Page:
Rashi Aditi Ghosh /Zee Research Group
Although the Sexual Harassment of Women at Workplace Bill was passed earlier this year yet the women groups are not confident of mitigation of the malaise.
The UPA government passed the sexual harassment of women at workplace (prevention, prohibition and redressal) bill on February 26, 2013.
The issue of sexual harassment at workplace came into focus in view of the action taken against employees at the state broadcaster for alleged misdemeanor at workplace. The action was recommended and enforced by Prasar Bharti.
The sexual harassment issue has come to haunt women in India with a growing number of women seeking economic independence. A November 2012 study by Oxfam India and Social and Rural Research Institute found out that 17 per cent of working women faced sexual harassment at their workplace.
The study was done in Delhi, Mumbai, Bangalore, Chennai, Kolkata, Ahmedabad, Lucknow and Durgapur, among working women from the organised and unorganised sectors.
Among sectors, the three that emerged as ‘unsafe’ for women were labourers (29 per cent), domestic help (23 per cent) and small-scale units (16 per cent). The report concluded that while a majority of respondents were aware of such acts, they were reluctant to take any formal action due to “fear of losing the job”, “absence of any complaints mechanism at the workplace”, “fear of getting stigmatized” and “not aware of redressal mechanism”.
Commenting on the reluctance to fight against injustice, TK Mathew, chief executive at Deepalaya, a Delhi based NGO said, “Indian society has a dubious interpretation on sex and sexual suppression. Everything related to the word ‘sex’ is tabooed in India and thus many women subjected to sexual exploitation at workplace are often forced to keep mum on the agony faced.”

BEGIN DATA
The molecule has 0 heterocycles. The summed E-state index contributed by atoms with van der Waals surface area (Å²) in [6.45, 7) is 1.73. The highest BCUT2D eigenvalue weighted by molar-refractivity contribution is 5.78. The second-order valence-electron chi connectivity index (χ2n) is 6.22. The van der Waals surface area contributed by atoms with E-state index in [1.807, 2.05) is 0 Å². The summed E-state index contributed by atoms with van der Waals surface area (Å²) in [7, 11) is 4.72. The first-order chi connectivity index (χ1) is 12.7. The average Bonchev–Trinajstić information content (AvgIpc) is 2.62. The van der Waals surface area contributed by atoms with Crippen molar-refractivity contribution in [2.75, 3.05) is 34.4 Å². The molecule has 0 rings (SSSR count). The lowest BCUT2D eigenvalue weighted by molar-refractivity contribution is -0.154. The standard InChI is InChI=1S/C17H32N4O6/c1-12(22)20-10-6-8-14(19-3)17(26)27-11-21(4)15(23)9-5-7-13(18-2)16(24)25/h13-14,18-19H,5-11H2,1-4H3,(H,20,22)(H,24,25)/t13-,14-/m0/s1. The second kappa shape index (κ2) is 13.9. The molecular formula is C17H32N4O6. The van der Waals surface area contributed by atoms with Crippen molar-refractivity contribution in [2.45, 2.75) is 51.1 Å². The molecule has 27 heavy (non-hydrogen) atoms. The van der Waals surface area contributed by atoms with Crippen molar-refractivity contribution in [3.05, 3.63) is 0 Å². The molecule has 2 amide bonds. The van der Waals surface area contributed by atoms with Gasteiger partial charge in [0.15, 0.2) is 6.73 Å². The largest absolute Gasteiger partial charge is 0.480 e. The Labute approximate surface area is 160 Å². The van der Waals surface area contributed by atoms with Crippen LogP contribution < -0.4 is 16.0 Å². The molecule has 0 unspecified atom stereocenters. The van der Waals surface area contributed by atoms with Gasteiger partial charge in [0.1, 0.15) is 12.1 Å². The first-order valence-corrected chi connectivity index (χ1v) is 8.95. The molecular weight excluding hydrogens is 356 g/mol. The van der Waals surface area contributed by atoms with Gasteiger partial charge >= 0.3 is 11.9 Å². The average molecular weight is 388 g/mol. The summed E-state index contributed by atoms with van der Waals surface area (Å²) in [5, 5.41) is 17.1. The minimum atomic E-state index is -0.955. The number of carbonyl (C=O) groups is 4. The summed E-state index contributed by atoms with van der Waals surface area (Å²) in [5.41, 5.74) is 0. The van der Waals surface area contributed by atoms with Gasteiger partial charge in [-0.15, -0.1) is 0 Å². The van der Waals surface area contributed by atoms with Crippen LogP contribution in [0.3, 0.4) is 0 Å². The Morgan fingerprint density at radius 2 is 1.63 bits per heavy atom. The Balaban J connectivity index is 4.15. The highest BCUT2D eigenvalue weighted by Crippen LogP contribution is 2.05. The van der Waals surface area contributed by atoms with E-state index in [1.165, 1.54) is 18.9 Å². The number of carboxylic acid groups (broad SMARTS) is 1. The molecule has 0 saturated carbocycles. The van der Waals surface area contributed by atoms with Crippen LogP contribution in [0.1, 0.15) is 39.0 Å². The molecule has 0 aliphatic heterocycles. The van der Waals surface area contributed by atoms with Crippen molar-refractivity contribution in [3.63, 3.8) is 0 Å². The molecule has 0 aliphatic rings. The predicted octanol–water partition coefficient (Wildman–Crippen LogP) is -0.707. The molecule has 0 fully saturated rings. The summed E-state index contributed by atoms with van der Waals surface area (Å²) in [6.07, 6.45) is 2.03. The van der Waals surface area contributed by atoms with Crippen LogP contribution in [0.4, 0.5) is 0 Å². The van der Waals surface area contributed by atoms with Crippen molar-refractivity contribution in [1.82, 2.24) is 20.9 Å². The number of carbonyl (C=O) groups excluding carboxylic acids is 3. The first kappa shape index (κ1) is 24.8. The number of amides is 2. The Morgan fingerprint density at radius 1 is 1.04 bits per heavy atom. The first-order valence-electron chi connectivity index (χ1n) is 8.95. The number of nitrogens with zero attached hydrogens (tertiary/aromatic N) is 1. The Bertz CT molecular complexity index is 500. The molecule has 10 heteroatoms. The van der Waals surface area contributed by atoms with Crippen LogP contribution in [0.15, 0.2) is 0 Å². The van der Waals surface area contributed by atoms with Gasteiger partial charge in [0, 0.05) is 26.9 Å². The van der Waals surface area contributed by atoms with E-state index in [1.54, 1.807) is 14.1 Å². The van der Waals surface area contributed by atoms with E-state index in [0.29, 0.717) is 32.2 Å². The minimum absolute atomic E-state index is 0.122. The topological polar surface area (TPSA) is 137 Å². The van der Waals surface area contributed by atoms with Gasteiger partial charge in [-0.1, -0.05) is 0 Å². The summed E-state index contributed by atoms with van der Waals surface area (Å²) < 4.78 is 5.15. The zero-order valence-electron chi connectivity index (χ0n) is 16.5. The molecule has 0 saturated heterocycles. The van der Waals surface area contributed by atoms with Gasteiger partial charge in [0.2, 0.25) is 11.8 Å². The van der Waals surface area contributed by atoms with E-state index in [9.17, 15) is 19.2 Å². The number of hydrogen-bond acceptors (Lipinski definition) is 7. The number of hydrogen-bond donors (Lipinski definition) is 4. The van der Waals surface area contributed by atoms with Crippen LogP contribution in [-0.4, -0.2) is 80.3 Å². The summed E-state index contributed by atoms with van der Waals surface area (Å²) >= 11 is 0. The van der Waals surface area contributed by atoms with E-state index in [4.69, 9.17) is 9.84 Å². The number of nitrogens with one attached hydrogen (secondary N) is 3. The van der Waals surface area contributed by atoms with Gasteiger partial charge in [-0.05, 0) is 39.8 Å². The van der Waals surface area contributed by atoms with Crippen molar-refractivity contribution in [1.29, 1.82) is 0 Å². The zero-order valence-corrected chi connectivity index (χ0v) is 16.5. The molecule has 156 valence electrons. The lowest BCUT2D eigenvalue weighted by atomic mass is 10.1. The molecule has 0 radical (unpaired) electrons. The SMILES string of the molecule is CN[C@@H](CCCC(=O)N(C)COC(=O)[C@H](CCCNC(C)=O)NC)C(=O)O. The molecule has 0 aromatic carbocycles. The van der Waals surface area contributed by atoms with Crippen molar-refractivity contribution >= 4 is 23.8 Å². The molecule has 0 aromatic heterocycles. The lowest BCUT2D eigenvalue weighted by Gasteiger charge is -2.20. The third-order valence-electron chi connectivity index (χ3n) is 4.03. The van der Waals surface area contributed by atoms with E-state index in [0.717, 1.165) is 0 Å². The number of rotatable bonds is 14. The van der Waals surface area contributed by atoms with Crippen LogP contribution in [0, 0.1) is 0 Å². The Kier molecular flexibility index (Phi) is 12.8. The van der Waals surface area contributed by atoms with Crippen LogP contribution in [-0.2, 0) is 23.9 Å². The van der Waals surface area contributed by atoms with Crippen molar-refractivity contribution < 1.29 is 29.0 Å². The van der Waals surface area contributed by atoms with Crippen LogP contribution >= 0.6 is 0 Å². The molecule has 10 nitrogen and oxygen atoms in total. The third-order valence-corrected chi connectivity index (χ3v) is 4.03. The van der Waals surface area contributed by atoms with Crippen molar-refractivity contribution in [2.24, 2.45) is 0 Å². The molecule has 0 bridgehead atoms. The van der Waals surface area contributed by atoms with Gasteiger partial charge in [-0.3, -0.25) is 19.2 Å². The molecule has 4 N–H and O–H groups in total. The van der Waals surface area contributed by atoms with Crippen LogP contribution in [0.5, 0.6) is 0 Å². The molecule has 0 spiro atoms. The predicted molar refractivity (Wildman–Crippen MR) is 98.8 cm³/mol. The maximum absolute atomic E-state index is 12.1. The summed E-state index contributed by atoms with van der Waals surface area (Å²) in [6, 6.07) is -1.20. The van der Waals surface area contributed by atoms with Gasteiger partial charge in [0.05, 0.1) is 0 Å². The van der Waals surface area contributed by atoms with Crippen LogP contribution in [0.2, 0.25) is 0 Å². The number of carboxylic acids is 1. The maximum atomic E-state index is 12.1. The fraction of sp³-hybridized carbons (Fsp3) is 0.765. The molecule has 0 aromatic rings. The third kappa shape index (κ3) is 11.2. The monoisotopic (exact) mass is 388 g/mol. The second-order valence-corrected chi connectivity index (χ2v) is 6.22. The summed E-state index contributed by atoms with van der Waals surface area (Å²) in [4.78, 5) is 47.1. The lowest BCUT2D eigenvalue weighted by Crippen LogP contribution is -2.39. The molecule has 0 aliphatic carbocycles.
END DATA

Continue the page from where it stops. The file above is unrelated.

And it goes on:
But not all prefer to remain silent and suffer endlessly. The media reported a case of a former employee at an audit firm who has petitioned cyber crime cell in Mumbai to take action against websites that hosted defamatory content against her in wake of her sexual harassment complaint at workplace in 2007.
The question that begs an answer, therefore, is whether the sexual harassment of women at workplace bill would act as a deterrent?
Pauline Gomes at Breakthrough India, a Delhi-based NGO challenging violence against women said, “Until and unless there is a change in the mentality of people through the modes of socialization, a Bill alone certainly would not help.”